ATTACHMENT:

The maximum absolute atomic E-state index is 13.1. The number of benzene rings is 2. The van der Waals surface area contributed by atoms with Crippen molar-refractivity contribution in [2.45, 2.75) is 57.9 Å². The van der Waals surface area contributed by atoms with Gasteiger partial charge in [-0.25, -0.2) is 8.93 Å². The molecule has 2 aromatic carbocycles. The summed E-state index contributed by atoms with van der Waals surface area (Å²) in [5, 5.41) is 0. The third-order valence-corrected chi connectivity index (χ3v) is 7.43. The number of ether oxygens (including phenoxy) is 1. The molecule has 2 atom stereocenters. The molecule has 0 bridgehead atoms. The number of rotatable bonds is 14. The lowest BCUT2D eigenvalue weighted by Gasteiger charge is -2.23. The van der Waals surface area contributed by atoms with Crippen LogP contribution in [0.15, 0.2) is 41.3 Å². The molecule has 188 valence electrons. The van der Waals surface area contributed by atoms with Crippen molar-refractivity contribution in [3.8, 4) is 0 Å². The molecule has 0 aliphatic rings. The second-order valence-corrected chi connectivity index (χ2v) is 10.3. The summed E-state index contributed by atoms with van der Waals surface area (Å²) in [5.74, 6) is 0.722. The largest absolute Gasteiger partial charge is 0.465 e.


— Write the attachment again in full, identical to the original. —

The maximum absolute atomic E-state index is 13.1. The number of benzene rings is 2. The van der Waals surface area contributed by atoms with Crippen molar-refractivity contribution in [2.45, 2.75) is 57.9 Å². The van der Waals surface area contributed by atoms with Gasteiger partial charge in [-0.25, -0.2) is 8.93 Å². The molecule has 2 aromatic carbocycles. The summed E-state index contributed by atoms with van der Waals surface area (Å²) in [5, 5.41) is 0. The third-order valence-corrected chi connectivity index (χ3v) is 7.43. The number of ether oxygens (including phenoxy) is 1. The molecule has 2 atom stereocenters. The molecule has 0 bridgehead atoms. The number of rotatable bonds is 14. The lowest BCUT2D eigenvalue weighted by Gasteiger charge is -2.23. The van der Waals surface area contributed by atoms with Crippen LogP contribution in [0.15, 0.2) is 41.3 Å². The molecule has 188 valence electrons. The van der Waals surface area contributed by atoms with Crippen molar-refractivity contribution in [3.8, 4) is 0 Å². The molecule has 0 aliphatic rings. The second-order valence-corrected chi connectivity index (χ2v) is 10.3. The summed E-state index contributed by atoms with van der Waals surface area (Å²) in [5.74, 6) is 0.722. The largest absolute Gasteiger partial charge is 0.465 e.